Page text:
Hot tearing is one of the most severe defects observed in castings, e.g. in billets or sheet ingots of aluminum alloys produced by DC casting. It is due to both tensile strains and a lack of interdendritic feeding in the mushy zone. In order to predict this phenomenon at the scale of an entire casting, the two-phase averaged conservation equations for mass and momentum must be solved in the mushy (i.e. mixed solid and liquid) region of the material. In recent contributions, M'Hamdi et al [1] proposed a strongly coupled resolution scheme for this set of equations. The solution of the problem was obtained using a rheological model established by Ludwig et al [2] and that captures the partially cohesive nature of the mushy alloy. In the present contribution, the problem is addressed using a slightly different approach. The same rheological model (i.e. saturated porous media treatment) is used, but the influence of the liquid pressure is neglected at this stage. This assumption allows for a weakly coupled resolution scheme in which the mechanical problem is first solved alone using ABAQUS™ and user subroutines. Then the pressure in the liquid phase is calculated separately accounting for the viscoplastic deformation of the porous solid skeleton and solidification shrinkage. This is done with a code previously developed for porosity calculations, and that uses a refined mesh in the mushy zone [3]. This semi-coupled method was implemented and its numerical convergence studied from the point of view of both time step and mesh size. Guidelines for selecting these numerical parameters as well as the conditions under which the semi-coupled method may be applied are provided. The model was then applied to three cases, i.e. two tensile tests conducted on mushy alloys [4, 5] and the casting of an entire billet [6]. Experimental data was indeed available concerning these problems prior to the present work. This information was used for the validation of the thermal and mechanical models that were setup to describe these different cases. The results of the semi-coupled approach were also used to describe in more details these different castings. First of all, the numerical study of the mushy zone tearing test [5] proved helpful for distinguishing different fracture modes. The role of the high strain rate applied to the mushy alloy in this case was also outlined. Another tensile test, referred to as the rig test [4], was successfully modeled in the present framework. The numerical results could be used to quantify the redistribution of strain in the mushy sample. As a consequence, intrinsic properties of the material, such as its ductility, could be extracted from the results. This study also gave further insight about the conditions under which tearing occurs in the samples. Finally, the semi-coupled method was used to study the DC casting process. In this case, a real process performed under realistic conditions for the production of an industrial scale billet was modeled. As it is more complex and difficult to characterize experimentally, the conditions for hot tearing formation are less accessible. However, the isotherm velocity, the strain, the strain rate and the liquid pressure could be described reasonably accurately. It was thus possible to correlate experimental observations of the hot tear with various calculated indicators of hot tearing susceptibility. Even with this information, it remains difficult to formulate new hot tearing criteria because all the indicators follow a similar trend during the casting and their respective contributions can thus not be distinguished. The present work showed that the level of accuracy and detail that can be reached using two-phase models with appropriate materials properties and boundary conditions is satisfactory. It is indeed possible to model the relevant phenomena (heat flow, solid deformation and liquid feeding) at the scale of an entire casting. The variation of the different simulated fields can be described down to a scale of the order of a few millimeters. In that sense, this approach is one important aspect required to build a multiscale model for the problem of hot tearing. It is expected that coupling such a method with granular models (which cover length scales from a few microns to a few centimeters [7]) will allow for a more complete description of the phenomena at hand. In the future, the development of such a multiscale numerical tool may prove to be the most efficient way towards quantitative predictions of hot tearing formation in real solidification processes.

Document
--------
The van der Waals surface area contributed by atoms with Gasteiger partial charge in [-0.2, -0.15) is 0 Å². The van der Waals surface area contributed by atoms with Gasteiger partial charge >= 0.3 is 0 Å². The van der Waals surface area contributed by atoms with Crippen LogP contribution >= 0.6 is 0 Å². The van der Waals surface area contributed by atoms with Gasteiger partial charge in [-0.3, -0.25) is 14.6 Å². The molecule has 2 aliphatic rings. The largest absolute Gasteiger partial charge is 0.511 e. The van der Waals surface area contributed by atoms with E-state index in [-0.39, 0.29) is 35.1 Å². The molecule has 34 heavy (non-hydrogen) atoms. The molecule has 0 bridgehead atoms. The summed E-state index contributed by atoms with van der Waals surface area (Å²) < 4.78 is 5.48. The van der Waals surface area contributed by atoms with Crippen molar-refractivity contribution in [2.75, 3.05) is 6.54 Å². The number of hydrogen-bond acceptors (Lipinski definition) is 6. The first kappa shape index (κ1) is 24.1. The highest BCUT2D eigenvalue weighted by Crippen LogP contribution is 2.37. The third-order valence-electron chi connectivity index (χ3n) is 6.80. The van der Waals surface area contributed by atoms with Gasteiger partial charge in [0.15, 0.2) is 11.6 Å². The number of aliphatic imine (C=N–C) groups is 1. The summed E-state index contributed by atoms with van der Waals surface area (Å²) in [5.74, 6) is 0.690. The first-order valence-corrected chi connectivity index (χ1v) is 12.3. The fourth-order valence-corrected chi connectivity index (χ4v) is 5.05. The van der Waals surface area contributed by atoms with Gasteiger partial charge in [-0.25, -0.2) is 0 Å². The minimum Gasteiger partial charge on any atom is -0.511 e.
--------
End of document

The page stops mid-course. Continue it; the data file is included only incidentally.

Mathematical and numerical aspects of free surface flows are investigated. On one hand, the mathematical analysis of some free surface flows is considered. A model problem in one space dimension is first investigated. The Burgers equation with diffusion has to be solved on a space interval with one free extremity. This extremity is unknown and moves in time. An ordinary differential equation for the position of the free extremity of the interval is added in order to close the mathematical problem. Local existence in time and uniqueness results are proved for the problem with given domain, then for the free surface problem. A priori and a posteriori error estimates are obtained for the semi-discretization in space. The stability and the convergence of an Eulerian time splitting scheme are investigated. The same methodology is then used to study free surface flows in two space dimensions. The incompressible unsteady Navier-Stokes equations with Neumann boundary conditions on the whole boundary are considered. The whole boundary is assumed to be the free surface. An additional equation is used to describe the moving domain. Local existence in time and uniqueness results are obtained. On the other hand, a model for free surface flows in two and three space dimensions is investigated. The liquid is assumed to be surrounded by a compressible gas. The incompressible unsteady Navier-Stokes equations are assumed to hold in the liquid region. A volume-of-fluid method is used to describe the motion of the liquid domain. The velocity in the gas is disregarded and the pressure is computed by the ideal gas law in each gas bubble trapped by the liquid. A numbering algorithm is presented to recognize the bubbles of gas. Gas pressure is applied as a normal force on the liquid-gas interface. Surface tension effects are also taken into account for the simulation of bubbles or droplets flows. A method for the computation of the curvature is presented. Convergence and accuracy of the approximation of the curvature are discussed. A time splitting scheme is used to decouple the various physical phenomena. Numerical simulations are made in the frame of mould filling to show that the influence of gas on the free surface cannot be neglected. Curvature-driven flows are also considered.

Hot tearing is a major defect of solidification processes and welding. It occurs in metallic alloys while they are in the semi-solid state and is caused by a lack of liquid feeding in the mushy zone to compensate solid network openings due to tensile and shear strains. These strains are localized in the thin liquid films that remain at grain boundaries. Therefore, it is important to know when the solid grains coalesce and percolate to form a fully coherent solid, i.e., when the material can transmit stresses and strains but also withstand thermal contraction without rupture. Coalescence is defined as the disappearance of a liquid film in between two distinct grains, forming a solid grain boundary, while percolation is defined as the gradual transition of isolated grains or clusters surrounded by a continuous liquid film to a continuous solid network across a domain, even if some liquid regions remain. If the simulation of hot tearing has to account for localization of strains and liquid feeding, it is mandatory to use a granular approach. Two previous theses done recently at EPFL have developed such granular models of hot tearing, first in 2D (PhD of S. Vernède) and then in 3D (PhD of M. Sistaninia). However, these models have used a Voronoi tessellation for the description of globular microstructures in which equiaxed grains were approximated by polygons and polyhedra, respectively. From the experimental point of view, an innovative method, based on the Bridgman furnace principle, has been developed. The standard Bridgman furnace has been substantially modified in order to obtain the desired globular-equiaxed grain structure and reduce macrosegregation in the quenched sample. This modified furnace has been characterized then in terms of thermal measurements and observed final grain size. The samples obtained with the modified Bridgman furnace were then observed post-mortem by ex situ X-ray tomography. In addition, X-ray tomography experiments under similar conditions have been performed in situ with the laser-heated furnace installed on the TOMCAT synchrotron beam line at PSI. A postprocessing analysis of the principal curvature distribution (ISD plots) was performed on both ex situ and in situ observations for various compositions of inoculated Al-Cu alloys. The ISD plots of the X-ray tomography observations indicated the formation of liquid cylinders along triple line and, at a more advanced solidification stage, the formation of liquid pocket at quadruple vertices. From the modeling point of view, a new mesoscopic model has been developed both for 2D and 3D simulations. This model was inspired by the granular model developed by Phillon et al. that considers polyhedral grains based on a Voronoi tessellation of space, but allow to obtain smoother grain shapes and more progressive coalescence. After its validation with multiphase-field simulations, the mesoscopic model has been used to predict the various percolation transitions of the solid phase. In addition, by estimating the solid moment at which the liquid starts to form isolated pockets, it was possible to predict the temperature and solid fractions for which the mushy zone is most vulnerable to hot tearing. The simulations have been performed for various conditions and copper compositions, indicating the nominal compositions that are more sensitive to hot tearing. Finally, the 3D mesoscopic model predictions were compared with the X-ray tomography observations.